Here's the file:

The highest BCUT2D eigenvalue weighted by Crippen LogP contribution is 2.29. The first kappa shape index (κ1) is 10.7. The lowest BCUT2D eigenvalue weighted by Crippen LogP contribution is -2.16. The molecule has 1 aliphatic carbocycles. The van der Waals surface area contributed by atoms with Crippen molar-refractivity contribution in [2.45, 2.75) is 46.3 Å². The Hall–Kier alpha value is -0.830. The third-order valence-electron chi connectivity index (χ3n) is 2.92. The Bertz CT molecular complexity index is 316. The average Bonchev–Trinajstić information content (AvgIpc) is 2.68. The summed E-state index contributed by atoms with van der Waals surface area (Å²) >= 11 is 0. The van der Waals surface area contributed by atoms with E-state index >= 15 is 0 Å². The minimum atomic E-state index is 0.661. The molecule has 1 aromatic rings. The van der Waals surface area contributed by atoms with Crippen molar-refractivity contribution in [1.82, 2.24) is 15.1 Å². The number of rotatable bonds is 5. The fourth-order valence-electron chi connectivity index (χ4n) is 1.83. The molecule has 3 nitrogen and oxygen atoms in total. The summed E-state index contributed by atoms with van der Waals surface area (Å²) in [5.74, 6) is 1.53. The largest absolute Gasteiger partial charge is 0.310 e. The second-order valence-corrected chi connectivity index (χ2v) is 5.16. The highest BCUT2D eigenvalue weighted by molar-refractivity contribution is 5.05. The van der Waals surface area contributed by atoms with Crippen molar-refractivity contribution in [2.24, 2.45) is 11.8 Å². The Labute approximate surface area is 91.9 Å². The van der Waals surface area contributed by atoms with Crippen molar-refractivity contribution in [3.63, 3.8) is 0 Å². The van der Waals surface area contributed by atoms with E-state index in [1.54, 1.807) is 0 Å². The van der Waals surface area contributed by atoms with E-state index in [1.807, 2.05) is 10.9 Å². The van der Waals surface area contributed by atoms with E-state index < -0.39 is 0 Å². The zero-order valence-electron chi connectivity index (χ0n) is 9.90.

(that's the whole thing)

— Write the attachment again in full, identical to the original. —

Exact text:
The highest BCUT2D eigenvalue weighted by Crippen LogP contribution is 2.29. The first kappa shape index (κ1) is 10.7. The lowest BCUT2D eigenvalue weighted by Crippen LogP contribution is -2.16. The molecule has 1 aliphatic carbocycles. The van der Waals surface area contributed by atoms with Crippen molar-refractivity contribution in [2.45, 2.75) is 46.3 Å². The Hall–Kier alpha value is -0.830. The third-order valence-electron chi connectivity index (χ3n) is 2.92. The Bertz CT molecular complexity index is 316. The average Bonchev–Trinajstić information content (AvgIpc) is 2.68. The summed E-state index contributed by atoms with van der Waals surface area (Å²) >= 11 is 0. The van der Waals surface area contributed by atoms with E-state index >= 15 is 0 Å². The minimum atomic E-state index is 0.661. The molecule has 1 aromatic rings. The van der Waals surface area contributed by atoms with Crippen molar-refractivity contribution in [1.82, 2.24) is 15.1 Å². The number of rotatable bonds is 5. The fourth-order valence-electron chi connectivity index (χ4n) is 1.83. The molecule has 3 nitrogen and oxygen atoms in total. The summed E-state index contributed by atoms with van der Waals surface area (Å²) in [5.74, 6) is 1.53. The largest absolute Gasteiger partial charge is 0.310 e. The second-order valence-corrected chi connectivity index (χ2v) is 5.16. The highest BCUT2D eigenvalue weighted by molar-refractivity contribution is 5.05. The van der Waals surface area contributed by atoms with Crippen molar-refractivity contribution in [2.24, 2.45) is 11.8 Å². The Labute approximate surface area is 91.9 Å². The van der Waals surface area contributed by atoms with Crippen molar-refractivity contribution in [3.63, 3.8) is 0 Å². The van der Waals surface area contributed by atoms with E-state index in [1.54, 1.807) is 0 Å². The van der Waals surface area contributed by atoms with E-state index in [1.807, 2.05) is 10.9 Å². The van der Waals surface area contributed by atoms with E-state index < -0.39 is 0 Å². The zero-order valence-electron chi connectivity index (χ0n) is 9.90.